[EDIT]: I feel the need to clarify why I find the premise a little hard to understand. The nature of the open community means lots of people have different interests, there’s some people interested in writing friendly beginner resources, some people interested in developing obscure things to help advanced devs, and everything in between. I think referring to “the community” as having one mind is a bit strange. That being said I think there’s a lot of evidence for people and projects in the community caring about the newcomer experience, with the well written manuals, not just for the official Julia docs, but also large successful projects (JuMP documentation is a pleasure to read, I don’t use SciML but I’ve perused it and also found it to be generally quite nice too).


This is easy: just release your language right before the Apocalypse. :wink:


I largely agree with @sdanisch’s reply that there are two camps of people and chosing the right introduction language depends on which people they are, but I think there is also a bit of perspective here.

So, perhaps I belong to the “group 1”. On the other hand, when I was first introduced to Python, I was blown away by the simplicity of its syntax. Before, programming to me was largely a nerdy hobby, something that I can build and toy with but not actually something that really simplifies my problems. Python showed me that I can definitely use this knowledge to do things that would otherwise take me significantly longer or would maybe even be impossible.

I think the major question is for whom should the language be used as an introduction.
In the context of science students, I believe Julia is easily the best option - So many things that used to bother me in python are very intuitive in julia (“why on earth would you use ^ for anything other than exponentiation?”). The type system of multiple dispatch makes so much sense to anyone with a somewhat mathematical background. If you have gone from integers to rationals to reals and then to complex numbers it immediately becomes sensible why you would dispatch on Matrix{<:Real}. It is then no big step to understand what an AbstractVector{<:AbstractFloat} might be.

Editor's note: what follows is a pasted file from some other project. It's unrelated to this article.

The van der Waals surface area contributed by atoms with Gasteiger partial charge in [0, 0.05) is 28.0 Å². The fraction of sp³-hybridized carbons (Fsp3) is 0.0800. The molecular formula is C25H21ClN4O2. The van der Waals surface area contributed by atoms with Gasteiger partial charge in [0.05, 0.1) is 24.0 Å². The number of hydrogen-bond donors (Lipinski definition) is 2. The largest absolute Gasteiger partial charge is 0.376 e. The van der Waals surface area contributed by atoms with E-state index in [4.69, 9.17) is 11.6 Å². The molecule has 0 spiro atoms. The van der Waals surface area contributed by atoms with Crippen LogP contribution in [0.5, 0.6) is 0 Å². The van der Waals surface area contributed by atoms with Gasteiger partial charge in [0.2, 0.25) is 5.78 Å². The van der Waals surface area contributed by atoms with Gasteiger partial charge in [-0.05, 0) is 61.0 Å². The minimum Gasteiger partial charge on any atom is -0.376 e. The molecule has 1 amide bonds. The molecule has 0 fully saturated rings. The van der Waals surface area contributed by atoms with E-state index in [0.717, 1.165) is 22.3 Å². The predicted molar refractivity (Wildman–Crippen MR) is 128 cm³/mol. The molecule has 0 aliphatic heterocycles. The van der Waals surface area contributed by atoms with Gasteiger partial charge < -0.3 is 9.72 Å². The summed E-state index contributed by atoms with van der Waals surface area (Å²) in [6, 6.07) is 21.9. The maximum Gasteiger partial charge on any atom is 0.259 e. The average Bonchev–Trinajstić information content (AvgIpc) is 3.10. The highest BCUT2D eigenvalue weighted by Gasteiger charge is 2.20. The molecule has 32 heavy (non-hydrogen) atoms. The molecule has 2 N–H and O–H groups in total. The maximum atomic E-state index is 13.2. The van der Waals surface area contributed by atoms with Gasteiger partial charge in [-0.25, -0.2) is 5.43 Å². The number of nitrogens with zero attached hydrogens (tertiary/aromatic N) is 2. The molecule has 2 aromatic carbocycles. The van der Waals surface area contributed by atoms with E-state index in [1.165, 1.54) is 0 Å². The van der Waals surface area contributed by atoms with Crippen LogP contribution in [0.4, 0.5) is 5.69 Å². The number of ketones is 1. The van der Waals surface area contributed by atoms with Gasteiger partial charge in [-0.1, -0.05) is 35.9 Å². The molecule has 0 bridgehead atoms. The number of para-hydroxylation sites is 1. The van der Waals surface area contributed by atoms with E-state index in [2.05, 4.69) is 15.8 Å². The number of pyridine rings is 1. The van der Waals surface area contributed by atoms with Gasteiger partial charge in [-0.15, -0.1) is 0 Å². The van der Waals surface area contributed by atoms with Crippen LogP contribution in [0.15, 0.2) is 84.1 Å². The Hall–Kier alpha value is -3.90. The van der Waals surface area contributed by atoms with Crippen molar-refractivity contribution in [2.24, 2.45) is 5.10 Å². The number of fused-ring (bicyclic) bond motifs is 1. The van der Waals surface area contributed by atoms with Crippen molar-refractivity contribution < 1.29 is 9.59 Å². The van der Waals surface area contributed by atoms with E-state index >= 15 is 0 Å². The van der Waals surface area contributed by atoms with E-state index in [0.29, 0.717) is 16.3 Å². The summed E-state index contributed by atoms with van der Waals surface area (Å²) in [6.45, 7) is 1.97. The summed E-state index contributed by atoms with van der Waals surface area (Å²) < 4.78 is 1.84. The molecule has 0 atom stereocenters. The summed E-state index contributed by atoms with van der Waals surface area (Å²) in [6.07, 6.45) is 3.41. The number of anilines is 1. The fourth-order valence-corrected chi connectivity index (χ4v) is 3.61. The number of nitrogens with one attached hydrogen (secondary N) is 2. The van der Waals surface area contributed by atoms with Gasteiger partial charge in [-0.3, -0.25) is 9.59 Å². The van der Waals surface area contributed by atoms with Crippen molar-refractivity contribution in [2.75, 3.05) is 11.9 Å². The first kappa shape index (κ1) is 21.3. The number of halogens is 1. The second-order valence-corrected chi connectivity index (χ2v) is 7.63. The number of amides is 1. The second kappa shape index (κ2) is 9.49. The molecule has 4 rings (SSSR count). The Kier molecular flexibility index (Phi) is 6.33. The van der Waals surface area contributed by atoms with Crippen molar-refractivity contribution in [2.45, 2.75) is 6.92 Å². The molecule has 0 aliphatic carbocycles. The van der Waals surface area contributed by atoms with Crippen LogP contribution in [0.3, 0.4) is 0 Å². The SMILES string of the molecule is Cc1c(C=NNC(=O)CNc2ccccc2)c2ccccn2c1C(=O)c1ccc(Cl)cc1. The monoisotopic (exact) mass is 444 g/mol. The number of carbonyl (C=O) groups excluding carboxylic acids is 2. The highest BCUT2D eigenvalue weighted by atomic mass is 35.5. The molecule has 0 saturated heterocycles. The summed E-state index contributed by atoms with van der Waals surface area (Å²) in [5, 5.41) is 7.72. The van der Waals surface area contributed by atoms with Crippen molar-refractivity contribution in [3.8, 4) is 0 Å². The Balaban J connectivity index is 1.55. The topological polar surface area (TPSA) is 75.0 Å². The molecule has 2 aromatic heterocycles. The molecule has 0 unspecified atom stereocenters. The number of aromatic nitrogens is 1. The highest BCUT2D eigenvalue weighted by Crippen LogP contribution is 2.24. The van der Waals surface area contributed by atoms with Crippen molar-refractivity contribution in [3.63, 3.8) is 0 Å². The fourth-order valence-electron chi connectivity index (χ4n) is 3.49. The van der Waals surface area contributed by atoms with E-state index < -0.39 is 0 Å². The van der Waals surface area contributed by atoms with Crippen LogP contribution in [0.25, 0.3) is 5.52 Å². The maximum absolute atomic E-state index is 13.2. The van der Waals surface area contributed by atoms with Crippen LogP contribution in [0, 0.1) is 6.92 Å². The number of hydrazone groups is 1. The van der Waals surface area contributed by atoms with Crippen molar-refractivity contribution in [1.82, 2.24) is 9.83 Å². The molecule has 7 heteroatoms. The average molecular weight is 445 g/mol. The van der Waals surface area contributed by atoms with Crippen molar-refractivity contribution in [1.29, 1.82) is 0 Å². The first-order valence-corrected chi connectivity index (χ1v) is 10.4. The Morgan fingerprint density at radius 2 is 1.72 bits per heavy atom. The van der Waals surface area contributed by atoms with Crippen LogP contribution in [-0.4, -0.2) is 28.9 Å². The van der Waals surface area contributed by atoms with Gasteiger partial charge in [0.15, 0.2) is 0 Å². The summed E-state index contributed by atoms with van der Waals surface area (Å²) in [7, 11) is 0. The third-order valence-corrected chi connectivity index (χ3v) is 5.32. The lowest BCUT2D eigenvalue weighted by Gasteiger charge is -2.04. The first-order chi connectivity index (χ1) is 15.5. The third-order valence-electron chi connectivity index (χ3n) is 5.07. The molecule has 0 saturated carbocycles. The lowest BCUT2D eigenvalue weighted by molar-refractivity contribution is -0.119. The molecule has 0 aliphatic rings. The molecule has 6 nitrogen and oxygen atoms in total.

On the other hand, people may come from different backgrounds. Maybe, explaining the advantages of multiple dispatch isnt worth it to people who want to learn the fundamentals of computer science, want to make some nice plots or want to program a simple robot in a video game. For each of these people, the best language might or might not be another one and thats fine.
Like with any other question of which language is the best, the answer is usually to “use the right tool for the job”.


In thinking about these questions as a whole, absolutely Julia is suitable for beginners. As a concrete example, compare the books Think Python and Think Julia (also shared by @stevengj earlier). These are two great books for beginners, written in a similar style, and to my mind shows that both languages are suitable for beginners. Could one really argue that Julia is somehow harder or not for beginners based on those two books?

My next question would be, are any languages aimed at beginners? Nothing here suggests Python was “for beginners”; it was just a language replacement. It’s the learning resources combined with syntax that makes it easy to learn, and Julia has a nice (better, IMHO) syntax, and the learning resources are ever growing (remember that when Julia first appeared Python was at v3 already and 22 years old). I don’t think any pivot has to be made, things just need time and volunteers(!!!) to grow. Can things be improved? Certainly, but people only have so many hours to devote.

And for the last question, I would argue that the simple fact that we’re all here participating in this thread and many others across Discourse/Slack/Zulip/Discord shows that the community does care and wants to help the language usage grow.